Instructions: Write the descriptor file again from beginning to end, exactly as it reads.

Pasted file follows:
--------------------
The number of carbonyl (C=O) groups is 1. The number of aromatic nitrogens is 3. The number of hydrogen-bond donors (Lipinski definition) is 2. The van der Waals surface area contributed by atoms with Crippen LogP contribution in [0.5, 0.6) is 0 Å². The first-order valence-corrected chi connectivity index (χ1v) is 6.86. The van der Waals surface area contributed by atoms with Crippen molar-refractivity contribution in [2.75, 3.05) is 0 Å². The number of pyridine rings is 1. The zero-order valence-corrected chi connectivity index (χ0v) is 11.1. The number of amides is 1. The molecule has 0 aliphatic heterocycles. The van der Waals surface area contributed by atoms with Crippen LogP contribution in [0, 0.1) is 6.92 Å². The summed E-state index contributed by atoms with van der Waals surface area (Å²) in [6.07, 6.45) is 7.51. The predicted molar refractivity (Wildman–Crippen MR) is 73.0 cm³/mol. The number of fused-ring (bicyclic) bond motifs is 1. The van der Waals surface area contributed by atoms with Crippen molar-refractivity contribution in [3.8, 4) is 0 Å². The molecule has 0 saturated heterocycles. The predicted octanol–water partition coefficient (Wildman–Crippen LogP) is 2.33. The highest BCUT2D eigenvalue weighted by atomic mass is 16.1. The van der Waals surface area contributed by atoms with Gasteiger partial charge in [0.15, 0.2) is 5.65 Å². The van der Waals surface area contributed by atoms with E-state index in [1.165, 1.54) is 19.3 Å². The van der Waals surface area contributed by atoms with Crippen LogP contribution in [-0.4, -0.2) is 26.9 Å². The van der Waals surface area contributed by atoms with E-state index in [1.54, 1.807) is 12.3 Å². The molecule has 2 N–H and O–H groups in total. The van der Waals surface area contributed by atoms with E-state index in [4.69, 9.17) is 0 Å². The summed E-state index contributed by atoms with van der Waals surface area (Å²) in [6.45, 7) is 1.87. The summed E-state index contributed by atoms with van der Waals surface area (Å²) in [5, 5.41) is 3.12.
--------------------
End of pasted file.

The number of carbonyl (C=O) groups is 1. The number of aromatic nitrogens is 3. The number of hydrogen-bond donors (Lipinski definition) is 2. The van der Waals surface area contributed by atoms with Crippen LogP contribution in [0.5, 0.6) is 0 Å². The first-order valence-corrected chi connectivity index (χ1v) is 6.86. The van der Waals surface area contributed by atoms with Crippen molar-refractivity contribution in [2.75, 3.05) is 0 Å². The number of pyridine rings is 1. The zero-order valence-corrected chi connectivity index (χ0v) is 11.1. The number of amides is 1. The molecule has 0 aliphatic heterocycles. The van der Waals surface area contributed by atoms with Crippen LogP contribution in [0, 0.1) is 6.92 Å². The summed E-state index contributed by atoms with van der Waals surface area (Å²) in [6.07, 6.45) is 7.51. The predicted molar refractivity (Wildman–Crippen MR) is 73.0 cm³/mol. The number of fused-ring (bicyclic) bond motifs is 1. The van der Waals surface area contributed by atoms with Crippen molar-refractivity contribution in [3.8, 4) is 0 Å². The molecule has 0 saturated heterocycles. The predicted octanol–water partition coefficient (Wildman–Crippen LogP) is 2.33. The highest BCUT2D eigenvalue weighted by atomic mass is 16.1. The van der Waals surface area contributed by atoms with Gasteiger partial charge in [0.15, 0.2) is 5.65 Å². The van der Waals surface area contributed by atoms with E-state index in [1.165, 1.54) is 19.3 Å². The van der Waals surface area contributed by atoms with Crippen LogP contribution in [-0.4, -0.2) is 26.9 Å². The van der Waals surface area contributed by atoms with E-state index in [1.54, 1.807) is 12.3 Å². The molecule has 2 N–H and O–H groups in total. The van der Waals surface area contributed by atoms with E-state index in [4.69, 9.17) is 0 Å². The summed E-state index contributed by atoms with van der Waals surface area (Å²) in [6.45, 7) is 1.87. The summed E-state index contributed by atoms with van der Waals surface area (Å²) in [5, 5.41) is 3.12.